The next chapter began a series of player profile chapters with his best friend, center Ray Mansfield. It was interesting and I enjoyed it, like I enjoyed all of the player profile chapters. Those were the best chapters in the book. The players profiled in the book included Mean Joe Greene, Terry Bradshaw, Jack Ham, Rocky Bleier, Jack Lambert, Franco Harris, and coach Chuck Noll. The best one may have been on Noll, whom he respected more than just about anyone else he ever met.

After the Mansfield chapter comes another USO chapter, from the same tour, this time in Thailand with a group of American pilots. One night. A whole chapter about one night. He gets really introspective and thinks that instead of these men worshiping him and his NFL colleagues, they should be bowing down to the pilots and their colleagues, who are giving their lives daily. An interesting chapter, again, but for another book.

And then begins the most disappointing aspect to the book. Aside from the few player profile chapters, each chapter is basically about Russell and his post-retirement business partner traveling to mostly Asian and third world countries looking for investment opportunities. They hit the Middle East, where they’re basically laughed out of town by the super rich Arabs, and they finally strike it rich in Germany at the end of the book, but each chapter is about trying to do business in Japan, Singapore, Calcutta, and so on and so on. Like I give a holy shit about that! Honestly, does anyone buying this book, virtually all of whom are undoubtedly Steeler fans, give a shit about Russell’s post-retirement investment business opportunities?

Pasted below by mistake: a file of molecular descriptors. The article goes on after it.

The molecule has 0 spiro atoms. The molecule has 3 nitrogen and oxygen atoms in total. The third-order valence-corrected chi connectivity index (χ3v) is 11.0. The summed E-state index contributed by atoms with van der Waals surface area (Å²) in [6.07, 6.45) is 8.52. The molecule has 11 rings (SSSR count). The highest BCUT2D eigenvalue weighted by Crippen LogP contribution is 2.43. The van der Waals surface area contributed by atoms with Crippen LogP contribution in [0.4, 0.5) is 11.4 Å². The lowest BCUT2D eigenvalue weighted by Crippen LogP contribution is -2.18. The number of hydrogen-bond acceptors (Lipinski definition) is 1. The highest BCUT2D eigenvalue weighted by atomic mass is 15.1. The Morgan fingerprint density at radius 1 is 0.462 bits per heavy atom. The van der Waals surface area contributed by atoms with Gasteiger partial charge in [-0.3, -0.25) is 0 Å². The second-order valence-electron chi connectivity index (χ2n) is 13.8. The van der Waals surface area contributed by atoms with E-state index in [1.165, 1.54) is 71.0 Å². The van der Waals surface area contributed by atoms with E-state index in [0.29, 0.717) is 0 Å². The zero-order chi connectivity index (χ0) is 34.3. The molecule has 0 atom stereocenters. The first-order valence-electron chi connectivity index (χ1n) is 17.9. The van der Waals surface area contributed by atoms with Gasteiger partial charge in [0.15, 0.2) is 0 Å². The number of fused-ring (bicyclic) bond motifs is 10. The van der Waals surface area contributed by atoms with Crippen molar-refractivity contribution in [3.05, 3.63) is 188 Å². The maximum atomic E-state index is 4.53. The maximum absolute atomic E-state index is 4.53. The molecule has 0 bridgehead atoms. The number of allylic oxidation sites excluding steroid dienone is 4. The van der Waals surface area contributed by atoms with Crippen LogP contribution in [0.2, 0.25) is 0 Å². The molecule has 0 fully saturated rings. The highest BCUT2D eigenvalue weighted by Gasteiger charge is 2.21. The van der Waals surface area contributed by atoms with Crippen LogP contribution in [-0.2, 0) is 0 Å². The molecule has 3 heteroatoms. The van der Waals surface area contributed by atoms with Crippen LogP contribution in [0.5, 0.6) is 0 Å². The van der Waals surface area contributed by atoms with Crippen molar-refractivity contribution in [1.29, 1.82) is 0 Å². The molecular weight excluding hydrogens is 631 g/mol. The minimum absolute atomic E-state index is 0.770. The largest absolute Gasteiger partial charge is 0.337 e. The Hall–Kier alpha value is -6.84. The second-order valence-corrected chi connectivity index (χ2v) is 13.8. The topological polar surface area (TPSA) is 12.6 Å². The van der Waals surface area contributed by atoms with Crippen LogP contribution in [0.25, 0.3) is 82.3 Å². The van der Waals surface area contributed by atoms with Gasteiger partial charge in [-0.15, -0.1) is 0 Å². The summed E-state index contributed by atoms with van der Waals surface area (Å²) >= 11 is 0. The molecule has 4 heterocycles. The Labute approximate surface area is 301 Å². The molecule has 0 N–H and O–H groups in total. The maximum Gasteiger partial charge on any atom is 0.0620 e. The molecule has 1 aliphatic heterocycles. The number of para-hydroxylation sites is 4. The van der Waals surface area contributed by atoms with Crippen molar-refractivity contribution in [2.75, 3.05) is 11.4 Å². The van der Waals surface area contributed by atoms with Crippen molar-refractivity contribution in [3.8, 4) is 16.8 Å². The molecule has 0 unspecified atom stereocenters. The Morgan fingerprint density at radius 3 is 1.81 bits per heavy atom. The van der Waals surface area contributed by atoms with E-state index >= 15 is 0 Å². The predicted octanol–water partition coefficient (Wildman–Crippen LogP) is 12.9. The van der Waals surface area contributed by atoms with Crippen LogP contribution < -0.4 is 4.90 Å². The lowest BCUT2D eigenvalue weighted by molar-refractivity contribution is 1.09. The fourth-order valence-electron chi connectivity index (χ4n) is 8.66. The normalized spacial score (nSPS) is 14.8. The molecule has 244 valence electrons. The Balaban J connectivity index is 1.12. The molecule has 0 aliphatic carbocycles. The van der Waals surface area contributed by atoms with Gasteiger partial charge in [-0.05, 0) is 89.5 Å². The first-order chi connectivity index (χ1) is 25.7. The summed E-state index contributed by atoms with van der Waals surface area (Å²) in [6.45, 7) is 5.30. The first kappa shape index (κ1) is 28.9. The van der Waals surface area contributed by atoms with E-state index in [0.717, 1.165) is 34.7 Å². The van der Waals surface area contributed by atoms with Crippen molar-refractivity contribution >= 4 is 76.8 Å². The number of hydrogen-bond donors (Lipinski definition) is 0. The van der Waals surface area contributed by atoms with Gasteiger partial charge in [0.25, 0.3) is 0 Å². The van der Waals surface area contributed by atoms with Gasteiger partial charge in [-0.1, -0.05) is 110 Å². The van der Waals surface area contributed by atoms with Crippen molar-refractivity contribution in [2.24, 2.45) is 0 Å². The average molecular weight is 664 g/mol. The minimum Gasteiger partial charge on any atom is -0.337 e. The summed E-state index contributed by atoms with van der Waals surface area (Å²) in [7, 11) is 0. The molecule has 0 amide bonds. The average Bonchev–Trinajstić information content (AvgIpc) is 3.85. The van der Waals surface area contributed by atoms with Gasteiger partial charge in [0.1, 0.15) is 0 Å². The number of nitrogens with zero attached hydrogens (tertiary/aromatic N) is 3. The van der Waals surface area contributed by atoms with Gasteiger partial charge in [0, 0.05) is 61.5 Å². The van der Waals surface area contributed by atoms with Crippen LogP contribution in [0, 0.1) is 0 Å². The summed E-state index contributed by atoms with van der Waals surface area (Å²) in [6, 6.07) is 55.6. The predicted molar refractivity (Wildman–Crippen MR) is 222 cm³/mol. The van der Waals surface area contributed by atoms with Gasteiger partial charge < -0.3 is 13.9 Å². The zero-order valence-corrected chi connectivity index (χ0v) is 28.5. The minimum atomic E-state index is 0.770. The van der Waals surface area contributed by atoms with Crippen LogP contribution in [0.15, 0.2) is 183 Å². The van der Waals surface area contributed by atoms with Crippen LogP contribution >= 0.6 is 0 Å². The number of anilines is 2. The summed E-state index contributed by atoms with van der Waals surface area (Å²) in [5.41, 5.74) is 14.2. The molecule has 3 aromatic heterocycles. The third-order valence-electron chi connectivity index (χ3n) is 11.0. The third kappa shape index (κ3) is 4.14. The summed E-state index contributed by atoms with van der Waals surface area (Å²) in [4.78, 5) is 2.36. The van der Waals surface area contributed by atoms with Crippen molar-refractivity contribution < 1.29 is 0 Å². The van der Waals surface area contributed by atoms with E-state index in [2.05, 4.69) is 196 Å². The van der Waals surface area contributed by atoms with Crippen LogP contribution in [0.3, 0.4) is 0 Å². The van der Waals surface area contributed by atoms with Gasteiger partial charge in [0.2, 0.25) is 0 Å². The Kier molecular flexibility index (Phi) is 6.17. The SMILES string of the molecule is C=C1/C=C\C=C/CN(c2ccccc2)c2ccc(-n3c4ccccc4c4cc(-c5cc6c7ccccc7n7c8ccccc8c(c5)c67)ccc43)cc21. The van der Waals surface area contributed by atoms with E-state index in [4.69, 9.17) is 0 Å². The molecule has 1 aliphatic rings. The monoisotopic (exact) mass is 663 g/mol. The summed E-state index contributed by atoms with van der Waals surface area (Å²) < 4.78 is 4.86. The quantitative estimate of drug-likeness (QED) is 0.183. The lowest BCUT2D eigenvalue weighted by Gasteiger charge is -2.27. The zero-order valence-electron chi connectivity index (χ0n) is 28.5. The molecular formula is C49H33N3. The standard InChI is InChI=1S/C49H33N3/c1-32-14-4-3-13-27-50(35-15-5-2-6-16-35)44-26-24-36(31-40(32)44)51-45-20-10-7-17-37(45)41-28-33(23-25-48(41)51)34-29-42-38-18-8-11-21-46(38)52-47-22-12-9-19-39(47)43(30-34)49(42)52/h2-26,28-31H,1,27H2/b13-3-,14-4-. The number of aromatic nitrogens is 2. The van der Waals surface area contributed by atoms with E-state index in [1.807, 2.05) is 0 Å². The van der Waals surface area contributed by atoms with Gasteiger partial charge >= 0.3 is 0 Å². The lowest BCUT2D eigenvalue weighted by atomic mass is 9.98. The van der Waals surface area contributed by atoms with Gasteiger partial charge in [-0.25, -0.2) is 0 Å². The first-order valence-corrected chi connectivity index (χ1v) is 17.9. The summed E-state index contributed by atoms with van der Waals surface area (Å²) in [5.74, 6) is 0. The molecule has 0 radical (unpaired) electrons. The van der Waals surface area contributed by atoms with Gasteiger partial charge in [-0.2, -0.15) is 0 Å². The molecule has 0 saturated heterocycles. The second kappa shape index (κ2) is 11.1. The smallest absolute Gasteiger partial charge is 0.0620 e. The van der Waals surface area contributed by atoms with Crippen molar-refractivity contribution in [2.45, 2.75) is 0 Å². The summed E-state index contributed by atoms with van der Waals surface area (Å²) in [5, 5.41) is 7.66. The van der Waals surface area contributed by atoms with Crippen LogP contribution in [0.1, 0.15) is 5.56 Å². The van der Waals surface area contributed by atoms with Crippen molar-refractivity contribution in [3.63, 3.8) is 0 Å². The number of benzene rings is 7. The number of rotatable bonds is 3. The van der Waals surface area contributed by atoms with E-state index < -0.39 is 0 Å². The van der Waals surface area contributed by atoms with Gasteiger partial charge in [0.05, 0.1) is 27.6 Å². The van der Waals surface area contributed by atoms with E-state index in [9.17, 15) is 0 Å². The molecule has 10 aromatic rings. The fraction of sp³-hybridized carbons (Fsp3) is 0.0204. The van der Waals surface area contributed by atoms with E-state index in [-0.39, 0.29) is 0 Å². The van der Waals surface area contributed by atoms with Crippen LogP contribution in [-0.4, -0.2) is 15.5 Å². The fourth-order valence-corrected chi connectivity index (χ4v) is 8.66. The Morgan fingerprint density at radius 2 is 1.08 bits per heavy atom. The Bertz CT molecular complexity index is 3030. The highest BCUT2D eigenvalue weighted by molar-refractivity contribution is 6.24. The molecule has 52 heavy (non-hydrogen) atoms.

There’s NOTHING about the teams and players from the 1960s, almost nothing about the teams and players from the 1970s, a little bit — just a little — about the first Super Bowl, nothing about his second Super Bowl, nothing about the fans or media, nothing about the city of Pittsburgh, virtually nothing at all about the Pro Bowls, practically nothing about opposing players, virtually nothing at all about specific seasons or even big games in his career!!! I mean, WHAT THE HELL???!!! What kind of football biography is this? What the hell does he think he is writing? How dare he? Why does he think people are even buying this damn book? What an asshole.